Student Childcare Assistance
$21,544 to 14 students
Living through a pandemic is hard enough, but trying to do that while working, going to school and raising two children can feel insurmountable at times. For Sarah Pendland, a mother of two toddlers, she knew both her and her children would benefit from childcare, even if for just a couple hours each day. As she reflected on the opportunities childcare would provide, Sarah wrote: “Going to daycare would also be very beneficial to my children, who have primarily grown up during this pandemic, so that they can learn to play and develop social skills with others.” The fact that this time would also give Sarah the space to focus on her studies was not lost on her. “I know that being able to send my children to daycare for a few hours a day while I attend to my studies will be a key factor in my success in college.” She’s able to focus on her studies and her kid’s development thanks to the Childcare Assistance fund!
Opportunity for Excellence
$819,012 awarded for SVC programs, equipment and students support
Opportunity for Excellence funds a wide variety of programs, equipment and student activities throughout the three counties we serve. Whether it’s new lab equipment, capital projects, degree completion programs, or investments in equity and cultural enrichment programs, philanthropy has many faces at SVC. Here are two examples:
In 2020, SVC faculty Chuck Luckmann embarked on a project that would install contemporary Coast Salish Art on the college’s three campuses which speak to the long indigenous history in our college district. Fast forward to today, Chuck and the Foundation have raised over $25,000 and the artwork is now being installed. Photographed below is a mural at Sprague Hall on the Whidbey Island Campus by Ty Juvinel, entitled Sqaǰǝt Ɂuládxw pígwǝd (Skagit Salmon Ceremony). The Sqaǰǝt (Skagit) were the most populous indigenous group in the Oak Harbor area.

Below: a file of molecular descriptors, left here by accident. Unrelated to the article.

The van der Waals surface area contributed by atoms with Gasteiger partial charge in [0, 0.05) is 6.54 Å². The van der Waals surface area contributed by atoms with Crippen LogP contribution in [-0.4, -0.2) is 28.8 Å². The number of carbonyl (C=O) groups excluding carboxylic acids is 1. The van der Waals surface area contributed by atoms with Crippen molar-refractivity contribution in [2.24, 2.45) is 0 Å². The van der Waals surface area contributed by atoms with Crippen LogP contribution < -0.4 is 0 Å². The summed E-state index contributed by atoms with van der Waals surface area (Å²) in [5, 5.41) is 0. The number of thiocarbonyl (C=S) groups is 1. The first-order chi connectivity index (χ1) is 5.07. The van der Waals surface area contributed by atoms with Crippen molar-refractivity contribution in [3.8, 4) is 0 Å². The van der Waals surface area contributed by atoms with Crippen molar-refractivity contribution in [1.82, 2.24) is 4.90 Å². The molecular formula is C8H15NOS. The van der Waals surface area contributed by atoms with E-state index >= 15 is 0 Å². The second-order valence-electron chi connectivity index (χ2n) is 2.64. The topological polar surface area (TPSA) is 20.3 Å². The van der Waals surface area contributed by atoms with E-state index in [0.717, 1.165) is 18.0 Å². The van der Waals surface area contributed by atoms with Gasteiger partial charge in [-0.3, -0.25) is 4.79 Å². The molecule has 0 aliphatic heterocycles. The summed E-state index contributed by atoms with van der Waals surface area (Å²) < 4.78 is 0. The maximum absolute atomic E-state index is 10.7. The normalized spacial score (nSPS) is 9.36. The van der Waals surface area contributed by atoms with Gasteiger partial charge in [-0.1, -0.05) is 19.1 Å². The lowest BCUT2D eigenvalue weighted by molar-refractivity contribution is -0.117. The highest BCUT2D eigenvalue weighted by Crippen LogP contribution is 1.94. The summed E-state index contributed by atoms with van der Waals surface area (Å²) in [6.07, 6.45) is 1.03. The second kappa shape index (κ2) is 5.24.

The Cardinal Complete Program is intended to help students complete their education who are within 15 credits of graduating. Last year alone, the program supported 52 students with an 88% success rate. Students like Emily Braunz who stepped away from college to earn money as a delivery driver for FedEx when the pandemic hit. She couldn’t be more grateful: “I am so thankful for this opportunity; it gave me a chance to finish what I had started 6 years ago and gave me momentum to move forward!”
Exceptional Faculty Awards
$48,158 awarded to 15 SVC Faculty
Exceptional Faculty Awards are granted to faculty members who engage in noteworthy activities that lead to program enhancements at SVC. Awards are also made for distinguished accomplishments, recognized by the college or professional community at large. Last year’s Awards went to:
Gilbert Rodriguez (Culinary Arts) for developing the Farm to Family CSA for SNAP clients in partnership with Community Action, Viva Farms, WSU Extension and WWU.
Mary Kuebelbeck (Welding Technology) for leading the design and creation of the Welding Club’s Allosaurus dinosaur.
Phillip Bernhardt-House (History) for his prolific academic publications, presentations and scholarly contributions in 2020.
Farhana Loonat (Political Science) for her academic paper and presentations on Delivering Equity and Inclusion for Women Faculty of Color in Institutions of Higher Education.
Mary Iverson (Art) for her Mural for Tribes of the Skagit River Watershed.
Bruce Poole, Barry Hendrix (Manufacturing) for revitalizing and re-developing the manufacturing program curriculum.
Angela Logan (Communications) and Claudia vendano-Ibarra (Human Services) for creating the Arts + Culture Trip to Mexico City for SVC students, faculty and staff.
Jennifer Brooks (BEdA), Diana Young-Blanchard (English), and Bonnie Trent (BEdA) for creating contextualized I-BEST (Basic Education for Adults) English 101 curriculum for Health Sciences and Industrial Technology & Transportation programs.
Jocie Slepyan (English) and Jennifer Boland (BEdA) for welcoming and orienting new faculty to Skagit Valley College by creating the Associate Academy.
SVC Foundation awarded GuideStar 2020 Platinum Seal of Transparency
SVC Foundation awarded GuideStar 2020 Platinum Seal of Transparency